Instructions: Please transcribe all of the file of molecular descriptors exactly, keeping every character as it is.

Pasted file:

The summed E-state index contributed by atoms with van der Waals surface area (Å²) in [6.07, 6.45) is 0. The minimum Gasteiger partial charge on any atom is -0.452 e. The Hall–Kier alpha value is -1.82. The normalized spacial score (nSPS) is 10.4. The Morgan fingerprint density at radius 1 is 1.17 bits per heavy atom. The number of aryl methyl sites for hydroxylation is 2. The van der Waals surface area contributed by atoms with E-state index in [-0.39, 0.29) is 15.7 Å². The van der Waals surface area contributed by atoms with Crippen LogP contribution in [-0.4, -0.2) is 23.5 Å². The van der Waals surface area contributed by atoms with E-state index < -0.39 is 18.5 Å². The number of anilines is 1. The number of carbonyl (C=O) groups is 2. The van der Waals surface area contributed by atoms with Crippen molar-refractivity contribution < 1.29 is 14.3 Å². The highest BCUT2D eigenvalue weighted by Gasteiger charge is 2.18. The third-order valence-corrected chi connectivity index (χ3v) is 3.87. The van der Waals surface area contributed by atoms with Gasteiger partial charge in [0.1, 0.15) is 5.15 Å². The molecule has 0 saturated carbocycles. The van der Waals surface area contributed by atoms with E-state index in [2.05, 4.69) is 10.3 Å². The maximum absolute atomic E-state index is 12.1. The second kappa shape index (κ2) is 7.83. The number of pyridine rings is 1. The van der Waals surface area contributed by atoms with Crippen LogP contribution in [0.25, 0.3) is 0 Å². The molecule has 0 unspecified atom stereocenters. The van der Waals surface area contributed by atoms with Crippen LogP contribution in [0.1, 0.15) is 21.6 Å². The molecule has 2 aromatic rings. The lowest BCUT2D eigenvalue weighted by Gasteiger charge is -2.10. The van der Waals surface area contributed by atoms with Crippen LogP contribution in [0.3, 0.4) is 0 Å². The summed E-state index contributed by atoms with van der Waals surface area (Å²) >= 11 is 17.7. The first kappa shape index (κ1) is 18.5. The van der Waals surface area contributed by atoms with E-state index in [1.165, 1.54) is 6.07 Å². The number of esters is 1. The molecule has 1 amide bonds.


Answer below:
The summed E-state index contributed by atoms with van der Waals surface area (Å²) in [6.07, 6.45) is 0. The minimum Gasteiger partial charge on any atom is -0.452 e. The Hall–Kier alpha value is -1.82. The normalized spacial score (nSPS) is 10.4. The Morgan fingerprint density at radius 1 is 1.17 bits per heavy atom. The number of aryl methyl sites for hydroxylation is 2. The van der Waals surface area contributed by atoms with E-state index in [-0.39, 0.29) is 15.7 Å². The van der Waals surface area contributed by atoms with Crippen LogP contribution in [-0.4, -0.2) is 23.5 Å². The van der Waals surface area contributed by atoms with E-state index < -0.39 is 18.5 Å². The number of anilines is 1. The number of carbonyl (C=O) groups is 2. The van der Waals surface area contributed by atoms with Crippen molar-refractivity contribution < 1.29 is 14.3 Å². The highest BCUT2D eigenvalue weighted by Gasteiger charge is 2.18. The third-order valence-corrected chi connectivity index (χ3v) is 3.87. The van der Waals surface area contributed by atoms with Gasteiger partial charge in [0.1, 0.15) is 5.15 Å². The molecule has 0 saturated carbocycles. The van der Waals surface area contributed by atoms with E-state index in [2.05, 4.69) is 10.3 Å². The maximum absolute atomic E-state index is 12.1. The second kappa shape index (κ2) is 7.83. The number of pyridine rings is 1. The van der Waals surface area contributed by atoms with Crippen LogP contribution in [0.25, 0.3) is 0 Å². The molecule has 0 unspecified atom stereocenters. The van der Waals surface area contributed by atoms with Crippen LogP contribution in [0.1, 0.15) is 21.6 Å². The molecule has 2 aromatic rings. The lowest BCUT2D eigenvalue weighted by Gasteiger charge is -2.10. The van der Waals surface area contributed by atoms with Crippen LogP contribution in [0.3, 0.4) is 0 Å². The summed E-state index contributed by atoms with van der Waals surface area (Å²) >= 11 is 17.7. The first kappa shape index (κ1) is 18.5. The van der Waals surface area contributed by atoms with E-state index in [1.165, 1.54) is 6.07 Å². The number of esters is 1. The molecule has 1 amide bonds.